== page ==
The cases where the movie is better than the book can probably be counted on the paw of a two-toed sloth. The prime example being the Bourne Identity. Robert Ludlum seems incapable of telling a story without devolving into a European travel journal instead of staying focused. The movie — having little beyond basic inspiration and a few character names in common with the book — is excellent.
The Mediterranean Caper does not have a movie — at least not one that I have seen. If there were it could not help but be better than its source material. I say this with the utmost confidence as one who has watched a Uwe Boll movie, and survived, barely. Also, I know this because there does exist a movie version of a later book in this series and, while it will never qualify as high art or inspire world changing social reform, it is mindlessly fun and endlessly hilarious. My mistake was in hoping that the mindless fun and hilarity were Clive Cussler.
Dirk Pitt starts out this book by getting into a dogfight with a World War II fighter plane — that is shooting up a U.S. Military air field while the military does nothing but cower in fear of ancient technology — while flying an unarmed transport plane. He wins. Then he goes swimming at midnight, forces himself on some random woman he meets on the beech in the dark, calls it seduction, tells her she needed it and she agrees with him. The story goes downhill from there, if that can be believed.
I understand that this book is over thirty years old and times change and sensibilities mature but every word of this book drips with misogyny and the objectification of women. Men become incapable of remaining in control of their faculties when in the presence of women and all women enjoy parading around in front of men, half dressed, while the men ‘admire’ them.
I’m sure there was a story as well but I couldn’t see it because of the red haze of rage that this book inspired in me. There was something about a submarine full of drugs and Nazi patriots and a fish that had never been found before — which, by the way, Dirk Pitt found for the scientists, after overturning the biggest drug smuggling operation in the world, that INTERPOL was unable to figure out, all on three days without sleep.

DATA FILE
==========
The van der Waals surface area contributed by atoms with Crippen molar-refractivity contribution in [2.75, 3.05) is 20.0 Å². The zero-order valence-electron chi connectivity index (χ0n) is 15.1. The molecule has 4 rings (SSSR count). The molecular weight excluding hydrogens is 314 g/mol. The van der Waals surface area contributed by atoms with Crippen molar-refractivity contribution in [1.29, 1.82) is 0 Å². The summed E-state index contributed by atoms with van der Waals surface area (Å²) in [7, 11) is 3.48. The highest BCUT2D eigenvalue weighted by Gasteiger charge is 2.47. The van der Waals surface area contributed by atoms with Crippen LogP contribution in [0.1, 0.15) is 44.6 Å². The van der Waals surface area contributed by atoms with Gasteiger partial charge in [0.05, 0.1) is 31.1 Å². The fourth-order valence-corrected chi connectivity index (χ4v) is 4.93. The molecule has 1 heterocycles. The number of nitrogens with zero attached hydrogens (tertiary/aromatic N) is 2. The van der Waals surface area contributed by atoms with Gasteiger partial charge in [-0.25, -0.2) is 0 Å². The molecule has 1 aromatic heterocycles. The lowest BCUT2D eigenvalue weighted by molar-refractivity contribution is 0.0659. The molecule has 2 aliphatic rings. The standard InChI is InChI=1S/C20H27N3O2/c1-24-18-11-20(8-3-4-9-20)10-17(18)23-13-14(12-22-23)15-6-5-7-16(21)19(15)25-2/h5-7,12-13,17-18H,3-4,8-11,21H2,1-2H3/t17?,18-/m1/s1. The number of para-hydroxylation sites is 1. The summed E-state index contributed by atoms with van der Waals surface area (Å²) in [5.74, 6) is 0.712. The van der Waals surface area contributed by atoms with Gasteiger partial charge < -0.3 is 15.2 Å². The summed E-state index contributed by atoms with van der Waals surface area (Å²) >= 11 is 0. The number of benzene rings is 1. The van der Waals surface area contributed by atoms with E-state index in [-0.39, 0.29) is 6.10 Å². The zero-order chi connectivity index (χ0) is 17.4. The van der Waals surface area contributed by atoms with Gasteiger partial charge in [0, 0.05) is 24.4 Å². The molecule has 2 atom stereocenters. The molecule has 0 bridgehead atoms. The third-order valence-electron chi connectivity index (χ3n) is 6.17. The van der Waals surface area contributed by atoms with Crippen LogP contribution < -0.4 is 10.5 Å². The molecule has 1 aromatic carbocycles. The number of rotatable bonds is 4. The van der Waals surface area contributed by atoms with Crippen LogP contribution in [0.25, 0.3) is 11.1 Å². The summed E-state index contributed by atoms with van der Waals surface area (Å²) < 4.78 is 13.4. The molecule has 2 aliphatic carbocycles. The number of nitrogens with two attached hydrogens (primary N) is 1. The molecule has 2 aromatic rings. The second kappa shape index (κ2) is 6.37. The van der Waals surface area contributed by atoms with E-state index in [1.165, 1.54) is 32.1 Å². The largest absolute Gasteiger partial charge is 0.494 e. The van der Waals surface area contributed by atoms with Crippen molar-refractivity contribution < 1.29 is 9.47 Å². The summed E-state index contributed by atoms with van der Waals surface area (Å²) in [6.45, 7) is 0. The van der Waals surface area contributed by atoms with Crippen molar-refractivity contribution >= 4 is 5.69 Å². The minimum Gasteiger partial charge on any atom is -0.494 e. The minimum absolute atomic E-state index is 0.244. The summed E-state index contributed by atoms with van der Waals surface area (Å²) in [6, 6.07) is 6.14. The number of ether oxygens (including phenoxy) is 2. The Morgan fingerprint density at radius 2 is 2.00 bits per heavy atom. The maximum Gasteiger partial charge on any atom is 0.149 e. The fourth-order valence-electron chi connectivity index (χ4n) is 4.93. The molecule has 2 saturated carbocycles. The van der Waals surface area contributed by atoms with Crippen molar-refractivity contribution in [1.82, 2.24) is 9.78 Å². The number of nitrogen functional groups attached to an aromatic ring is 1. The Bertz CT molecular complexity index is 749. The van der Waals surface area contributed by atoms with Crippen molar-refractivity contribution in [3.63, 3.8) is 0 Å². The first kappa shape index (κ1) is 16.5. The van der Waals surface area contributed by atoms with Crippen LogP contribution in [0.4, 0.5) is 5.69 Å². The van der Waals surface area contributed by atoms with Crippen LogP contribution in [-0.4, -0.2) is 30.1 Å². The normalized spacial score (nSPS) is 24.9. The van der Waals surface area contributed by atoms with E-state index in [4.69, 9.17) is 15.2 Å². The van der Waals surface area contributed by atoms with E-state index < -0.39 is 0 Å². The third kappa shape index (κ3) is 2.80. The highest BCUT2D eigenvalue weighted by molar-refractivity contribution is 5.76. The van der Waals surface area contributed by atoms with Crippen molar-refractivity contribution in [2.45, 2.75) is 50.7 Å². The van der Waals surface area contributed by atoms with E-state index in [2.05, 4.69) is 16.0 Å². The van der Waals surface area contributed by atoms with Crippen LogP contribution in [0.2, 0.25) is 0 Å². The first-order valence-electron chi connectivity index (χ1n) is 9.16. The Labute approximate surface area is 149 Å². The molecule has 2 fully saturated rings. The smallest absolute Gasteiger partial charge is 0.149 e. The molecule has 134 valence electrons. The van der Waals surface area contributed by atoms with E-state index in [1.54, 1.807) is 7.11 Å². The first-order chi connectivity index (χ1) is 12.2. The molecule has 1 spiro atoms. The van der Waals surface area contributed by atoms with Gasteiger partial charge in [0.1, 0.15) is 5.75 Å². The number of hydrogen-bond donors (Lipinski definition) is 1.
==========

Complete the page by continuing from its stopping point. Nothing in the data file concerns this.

Then there was the writing. Cussler obviously loves the Mediterranean. His descriptions of the blue water and the rock cliffs and the reefs and caves were the only part of the prose that felt like actual words. The rest was a jumble of barely comprehensible syllables tossed about and stirred into a stew that resembled kibbles and bits more than alphabet soup. The dialogue sounded like it was put together by a computer taking random samplings of phrases and pasting them together. It was so awkward and, frequently, nonsensical that I had to drag my eyes across the burning coals of confabulation several times in order to gain a decipherable meaning from the text. Much of the plot was equally incomprehensible, mostly due to it being incomprehensible but the vague sentences and overwrought verbosity obscured what little meaning was actually there.
It’s like a train wreck. You can’t look away. You want to, but…
Needless to say I will not be reading any more of Cussler’s significant body of work.